Written by Jackie Wong of Rocker Skating

The main event is about to start. The 2024 ISU World Figure Skating Championships will take place this week in Montreal. If you’re looking for a quick download of the skaters to watch out for, you’re in the right place. If you’re looking for a quick download of everything else, check out my post on what I’m looking forward to in Montreal. Get ready for a lot of skating in the next few days. 


The pairs kick things off on Wednesday with their short programs. This season is shaping up to be like last season—we started wondering about the state of pair skating and we may end up being impressed about how they have pushed each other to improve the whole way. Among the storylines here will be Deanna Stellato-Dudek/Maxime Deschamps trying to win a World title at home, the continued return of reigning World champs Riku Miura/Ryuichi Kihara from injury, and the meteoric rise of two new pairs this season in Anastasia Metelkina/Luka Berulava and Minerva Hase/Nikita Volodin.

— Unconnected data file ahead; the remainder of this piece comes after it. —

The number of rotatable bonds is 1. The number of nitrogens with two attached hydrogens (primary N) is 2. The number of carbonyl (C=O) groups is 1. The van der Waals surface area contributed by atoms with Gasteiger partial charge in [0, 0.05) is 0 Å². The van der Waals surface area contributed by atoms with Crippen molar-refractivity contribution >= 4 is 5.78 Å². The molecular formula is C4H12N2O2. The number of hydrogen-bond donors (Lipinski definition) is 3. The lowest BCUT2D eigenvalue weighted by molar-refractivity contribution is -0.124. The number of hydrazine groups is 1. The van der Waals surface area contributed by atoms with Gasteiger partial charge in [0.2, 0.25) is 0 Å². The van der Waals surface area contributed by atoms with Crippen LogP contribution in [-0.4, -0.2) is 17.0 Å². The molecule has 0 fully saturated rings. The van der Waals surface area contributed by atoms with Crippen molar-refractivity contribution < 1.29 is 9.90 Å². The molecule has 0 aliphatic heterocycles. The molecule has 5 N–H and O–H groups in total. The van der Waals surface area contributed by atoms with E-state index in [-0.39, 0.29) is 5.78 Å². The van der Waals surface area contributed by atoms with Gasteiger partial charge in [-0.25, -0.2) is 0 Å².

The story of this season for the women has been one of good depth but major inconsistency. In Montreal this week, Kaori Sakamoto tries for a third consecutive World title, something that hasn’t been accomplished in 56 years. And Loena Hendrickx attempts to become the first Belgian singles skater ever to win Worlds. But perhaps more intriguingly, there are at least nine skaters who realistically have a chance to stand on the podium, and it will be hard to predict. 


Coming into Montreal, four men have separated themselves from the rest of the field this season. One has a quad axel (Ilia Malinin), one is accelerating in his comeback season (Yuma Kagiyama), one is hoping to become the first French man to win Worlds since 2007 (Adam Siao Him Fa), and the fourth is the two-time reigning champion (Shoma Uno). Barring some colossal surprise, the podium should consist of some permutation of these four skaters. But as it’s been for a number of years, the men’s event could be the field that combines depth with choreographic diversity the most. 


Another spot for the Canadians to shine—Piper Gilles/Paul Poirier have been bronze medalists twice at Worlds; could they strike gold at home? The entire podium from last year’s Worlds is back and all three dance teams are favoured again to be back on the podium this year. If that happens, it will be the second year in a row and the second year ever that the dance podium will be occupied by skaters who are all over 30. Madison Chock/Evan Bates are the reigning champs, with Charlene Guignard/Marco Fabbri defending their silver but hoping for more.